eagles and mountains are both brown and white, and that’s all.
I’ve seen it: Once, at the summit, She circled above and flew on.
Another time She was riding the wind straight down… like the wind is a river, like the wind has edges
and waterfalls. Then yesterday She perched on the roof of my dream:
my back yard wider, the mountains closer, the stream running cold
where I’ve always imagined a stream. I woke up thirsty,
and those first drops splashing on the window screen made the whole day smell of rain.
It wasn’t a sign. Don’t be an interpreter. Desire has meaning like a bird has meaning, that’s all.
Who wouldn’t be an eagle? Who hasn’t looked at what they love and felt a lifting, or gliding, or plunge?
Bears belong to the mountains, not to us.
And lakes belong to the mountains, not to us.
The full moon silhouettes the mountains first, and when bears bend down to drink, they drink its light.
Forests are the mountains’ children, so we’d better write good stories for our shelves, stories that last as long as trees last, that grow in widening circles….
Deer may take from our gardens.
We get back magic in return: a small amazement, illusion of floating, a sudden now-you-see-’em, now-you-don’t.
Sex at the top of a mountain makes a boy; at night, on the lakeshore, a girl.
We can’t ignore what’s happening.
Feeling’s not a choice. It’s everyone’s job.
In that hour before daybreak, even a city might concentrate, might quiet itself awhile and sense an older, deeper pulse.
The Mother of the Mountains has long red hair, long as the horizon. Mornings, when She braids it, She sets the new world turning.
Evenings, when She combs it out, Her hair is the western sky.
It is here, in this night time that Her dreams come open like the stars.
I like the one about a man and a woman, how their bodies fit together, and sometimes their minds.
Sometimes the woman has long red hair and the man is standing at the window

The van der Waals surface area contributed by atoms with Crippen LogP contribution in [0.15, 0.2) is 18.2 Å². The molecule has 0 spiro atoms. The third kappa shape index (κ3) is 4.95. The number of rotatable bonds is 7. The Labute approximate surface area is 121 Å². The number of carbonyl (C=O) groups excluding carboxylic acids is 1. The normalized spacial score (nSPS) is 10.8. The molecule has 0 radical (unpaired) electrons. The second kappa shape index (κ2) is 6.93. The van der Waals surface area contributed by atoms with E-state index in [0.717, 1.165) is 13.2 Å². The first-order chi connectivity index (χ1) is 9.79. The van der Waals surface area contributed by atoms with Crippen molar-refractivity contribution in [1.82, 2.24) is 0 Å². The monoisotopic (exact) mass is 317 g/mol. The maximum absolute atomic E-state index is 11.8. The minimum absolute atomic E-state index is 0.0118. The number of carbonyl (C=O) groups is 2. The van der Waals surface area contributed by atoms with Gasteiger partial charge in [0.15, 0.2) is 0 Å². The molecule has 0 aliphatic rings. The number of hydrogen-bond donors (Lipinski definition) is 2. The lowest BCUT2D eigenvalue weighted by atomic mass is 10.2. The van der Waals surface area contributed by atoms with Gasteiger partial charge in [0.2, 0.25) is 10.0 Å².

and she crosses the space between them to look out too….
Sometimes she’s reading at the table, the words appearing like days—a page at a time;
skip ahead, they’re still empty. When he asks her what comes next, she doesn’t know.
It is here, in this dreaming, that the Mother of the Mountains is like us: full of love and aloneness.
And it’s this dream She’s had, about a man and a woman, if the city wakes blanketed with snow.
When people remember what counts most, they measure time by their children.
So to speak with the Mother of the Mountains takes twenty-eight days. You must learn to be patient.
Ask the lynx. It carries that waiting all winter, then turns that waiting into speed.
Ask the moon, never closing the distance. Both of them know fullness won’t last long;
there’s always more beginning, more going; tell the Mother of the Mountains something new.
Tell Her your story if you have to, but make it tie the river to the wind
and lift up the green smell of moss and the memory of someone’s body
you never got to touch and the jumping drum of your heart….
If one day you see a heron—a long blue stillness at the water’s edge, or a blue impossible flying—
then the Mother of the Mountains did listen. And Her answer is yes.
Rob Carney’s fourth book, 88 Maps, was published by Lost Horse Press (distribution by University of Washington Press). Previous books and chapbooks include Story Problems and Weather Report, both from Somondoco Press.